The genesis of Taggart's bond with Bowling Green is well-chronicled.
In the early 1990s, the Hilltoppers program was a Division I-AA bottom-feeder — four losing seasons in five years — on the brink of being shut down. Veteran coach Jack Harbaugh was beginning to run low on solutions. Not sons.
John, then an assistant at the University of Cincinnati, leaned on his contacts and collection of high school game tape to funnel players who might not have fit into UC's plans 215 miles south to his dad. Jim, then the Indianapolis Colts quarterback with a residence in Orlando, became certified as an NCAA volunteer assistant to help Jack recruit Central Florida.
When Jim first phoned Taggart, then a senior at Bradenton Manatee, Taggart thought it was a prank. Things got serious when he learned the Harbaughs — unlike most Division I programs recruiting Taggart — wanted him to play quarterback at the next level.
Taggart became Western Kentucky's starter immediately. On the second carry of his career, in an otherwise lopsided home loss to Murray State, he scored on a quarterback option.
Three years later, he finished his career with 3,997 rushing yards (then a Division I and I-AA record for quarterbacks), 77 total touchdowns, three winning seasons and a playoff berth.
"They were ready to close us down," Pimpleton said. "He came and got 'em going."
When Taggart's playing career ended, he stuck around and served as a Jack Harbaugh assistant for eight seasons.
By 2002, he was co-offensive coordinator for the Hilltoppers team that won the I-AA national championship.
Seven years after that, he was completing a three-year hitch on Jim Harbaugh's staff at Stanford when WKU, again wading in mediocrity after transitioning to I-A (Jack Harbaugh had long since retired), was seeking a coach.
• • •
Cue Act III of Taggart and the Hilltoppers. Assuming the reins of a program mired in a 20-game losing streak, Taggart had WKU bowl eligible by his second season and bowl bound by his third.
His prevailing mantra: "Just keep fighting and something's gonna break," Tampa Bay Buccaneers (and former WKU) running back Bobby Rainey said.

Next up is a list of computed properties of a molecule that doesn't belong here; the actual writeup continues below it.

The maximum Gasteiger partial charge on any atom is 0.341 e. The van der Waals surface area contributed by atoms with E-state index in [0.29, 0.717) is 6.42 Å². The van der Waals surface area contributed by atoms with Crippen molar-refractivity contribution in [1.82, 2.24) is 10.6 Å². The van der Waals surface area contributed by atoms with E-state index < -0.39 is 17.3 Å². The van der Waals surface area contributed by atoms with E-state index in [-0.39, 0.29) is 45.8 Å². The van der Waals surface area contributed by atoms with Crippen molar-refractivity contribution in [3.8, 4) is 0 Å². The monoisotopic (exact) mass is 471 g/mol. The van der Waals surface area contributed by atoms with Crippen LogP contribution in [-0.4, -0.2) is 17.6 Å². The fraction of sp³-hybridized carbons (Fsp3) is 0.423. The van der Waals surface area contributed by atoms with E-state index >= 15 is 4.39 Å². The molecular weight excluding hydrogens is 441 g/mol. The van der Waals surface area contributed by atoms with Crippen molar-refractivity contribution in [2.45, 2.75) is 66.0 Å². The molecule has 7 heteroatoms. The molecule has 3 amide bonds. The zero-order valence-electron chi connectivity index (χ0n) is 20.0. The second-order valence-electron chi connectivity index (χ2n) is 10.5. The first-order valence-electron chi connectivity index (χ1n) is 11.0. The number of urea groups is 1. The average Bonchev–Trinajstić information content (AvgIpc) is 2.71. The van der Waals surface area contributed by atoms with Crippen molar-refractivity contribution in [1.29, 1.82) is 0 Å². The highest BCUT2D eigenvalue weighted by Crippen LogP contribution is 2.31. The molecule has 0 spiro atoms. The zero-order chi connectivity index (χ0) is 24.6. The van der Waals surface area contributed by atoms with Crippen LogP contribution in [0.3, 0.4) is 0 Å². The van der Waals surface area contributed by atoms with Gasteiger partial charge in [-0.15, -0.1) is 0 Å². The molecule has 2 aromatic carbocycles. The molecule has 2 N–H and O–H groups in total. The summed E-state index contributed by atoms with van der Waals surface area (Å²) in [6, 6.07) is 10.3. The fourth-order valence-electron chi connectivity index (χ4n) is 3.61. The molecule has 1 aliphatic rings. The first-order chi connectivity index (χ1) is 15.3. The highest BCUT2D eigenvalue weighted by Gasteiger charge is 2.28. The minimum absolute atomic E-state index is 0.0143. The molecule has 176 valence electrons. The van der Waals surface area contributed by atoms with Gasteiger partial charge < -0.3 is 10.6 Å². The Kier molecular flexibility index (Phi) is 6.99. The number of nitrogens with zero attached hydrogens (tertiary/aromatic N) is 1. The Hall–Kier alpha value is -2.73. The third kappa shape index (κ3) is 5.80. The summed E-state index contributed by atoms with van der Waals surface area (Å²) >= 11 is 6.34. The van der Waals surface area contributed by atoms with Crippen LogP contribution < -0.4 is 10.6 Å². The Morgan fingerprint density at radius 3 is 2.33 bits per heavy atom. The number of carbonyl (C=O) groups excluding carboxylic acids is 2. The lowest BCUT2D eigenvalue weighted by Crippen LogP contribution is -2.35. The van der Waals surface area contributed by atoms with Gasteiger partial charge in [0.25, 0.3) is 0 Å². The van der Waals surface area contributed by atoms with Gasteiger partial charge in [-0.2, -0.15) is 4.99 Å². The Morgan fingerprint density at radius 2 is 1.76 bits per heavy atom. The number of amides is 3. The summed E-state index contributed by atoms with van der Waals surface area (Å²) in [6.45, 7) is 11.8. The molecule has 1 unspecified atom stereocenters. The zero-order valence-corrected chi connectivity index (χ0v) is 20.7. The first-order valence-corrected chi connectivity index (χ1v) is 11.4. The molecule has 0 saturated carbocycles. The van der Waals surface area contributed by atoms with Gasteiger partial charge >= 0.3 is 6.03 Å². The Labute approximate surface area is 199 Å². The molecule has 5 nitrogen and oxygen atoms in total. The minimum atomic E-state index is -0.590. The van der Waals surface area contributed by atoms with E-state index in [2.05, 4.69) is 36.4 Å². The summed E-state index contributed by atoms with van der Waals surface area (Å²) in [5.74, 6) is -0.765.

"I think what he brought that we really needed right away was confidence," said Stewart, the Hilltoppers' media relations chief at the time of Taggart's hiring.
"We were a program that lacked confidence on the field of play because of the losing, and even though we went 2-10 our first year, he always remained confident and he always projected that confidence.
"And I know that had a positive impact on our players. And he recruited at a high level, and then eventually we started winning. To me, that's really his biggest contribution: He established a winning culture here. We had back-to-back seven-win seasons, and that really got things going."
Consider those achievements, then ask yourself this: Who can reasonably suppress such a rich slice of his existence? Who can stow away such history in the recesses of his psyche without a bit of sentiment seeping through? Coaches, for one, who are forced to do it all the time.
Taggart likely will be no different. Flanked Monday afternoon by his latest football family, he'll try to wound the old one. This is coaching's business side.
The soft side undoubtedly will proceed it, when in the immediate aftermath he hugs Hilltopper players he recruited and coached.
Willie and Western. So much to embrace.
"It's my alma mater and (this game) is different I guess because of that and the relationships," Taggart said.
"But for me, personally, it's just keeping everything in perspective. I'm happy for Western and their success and where they're at, but I'm very happy and proud of the Bulls and where we're at and where we're going."
Contact Joey Knight at firstname.lastname@example.org. Follow @TBTimes_Bulls.